Aside from these annual requirements, it’s important to monitor your cockatoo’s health and behavior daily. Changes in behavior, appetite, or droppings, or signs of illness like lethargy, plucked feathers, or breathing difficulties, should be addressed with your vet immediately. Remember, Sulfur-Crested Cockatoos are known for their long lifespan, and with good care and regular veterinary attention, your feathered friend can remain a healthy and happy companion for many years.


Sulfur-crested cockatoos, like other bird species, can be susceptible to a variety of diseases and health conditions. It’s essential to regularly monitor your bird for any signs of illness and to take them for regular veterinary check-ups. Here are some of the health conditions that can typically affect sulfur-crested cockatoos:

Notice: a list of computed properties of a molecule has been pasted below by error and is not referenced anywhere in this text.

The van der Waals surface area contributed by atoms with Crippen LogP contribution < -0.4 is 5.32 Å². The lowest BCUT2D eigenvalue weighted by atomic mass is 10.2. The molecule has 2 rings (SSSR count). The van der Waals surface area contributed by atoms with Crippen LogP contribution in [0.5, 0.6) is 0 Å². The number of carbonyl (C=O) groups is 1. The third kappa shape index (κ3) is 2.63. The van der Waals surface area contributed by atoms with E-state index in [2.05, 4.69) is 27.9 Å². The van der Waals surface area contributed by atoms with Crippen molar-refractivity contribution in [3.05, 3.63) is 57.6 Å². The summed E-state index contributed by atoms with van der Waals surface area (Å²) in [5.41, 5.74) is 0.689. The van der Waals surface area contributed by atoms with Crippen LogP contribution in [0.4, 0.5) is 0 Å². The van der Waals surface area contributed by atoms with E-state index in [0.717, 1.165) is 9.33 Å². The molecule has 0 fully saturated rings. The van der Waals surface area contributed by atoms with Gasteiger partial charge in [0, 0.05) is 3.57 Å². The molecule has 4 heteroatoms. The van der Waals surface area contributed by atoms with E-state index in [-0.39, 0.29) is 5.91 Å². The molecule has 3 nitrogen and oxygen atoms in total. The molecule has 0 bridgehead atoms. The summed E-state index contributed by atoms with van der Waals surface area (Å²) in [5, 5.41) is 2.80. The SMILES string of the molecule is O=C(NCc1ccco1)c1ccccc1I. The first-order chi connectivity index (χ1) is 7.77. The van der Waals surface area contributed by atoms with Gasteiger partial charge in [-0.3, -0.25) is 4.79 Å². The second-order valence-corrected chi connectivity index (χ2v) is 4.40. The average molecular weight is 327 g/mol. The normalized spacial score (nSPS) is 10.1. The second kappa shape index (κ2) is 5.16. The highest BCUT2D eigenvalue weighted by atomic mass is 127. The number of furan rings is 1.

Psittacosis (Parrot Fever): This is a bacterial infection that can be transmitted to humans. Symptoms can include lethargy, loss of appetite, and respiratory problems.

Avian Gastric Yeast (AGY): Formerly known as Megabacteria, this yeast infection can cause weight loss, decreased appetite, and regurgitation in birds.

Beak And Feather Disease (PBFD): This viral disease can cause abnormal feather growth and beak deformities. It’s highly contagious and can be fatal.

Bumblefoot: This is an infection in the foot caused by a cut or abrasion becoming infected. It’s characterized by swelling, redness, and lameness.

Proventricular Dilatation Disease (PDD): Also known as Macaw Wasting Disease, this viral condition affects the nerves of the bird’s gastrointestinal tract, leading to a variety of digestive problems.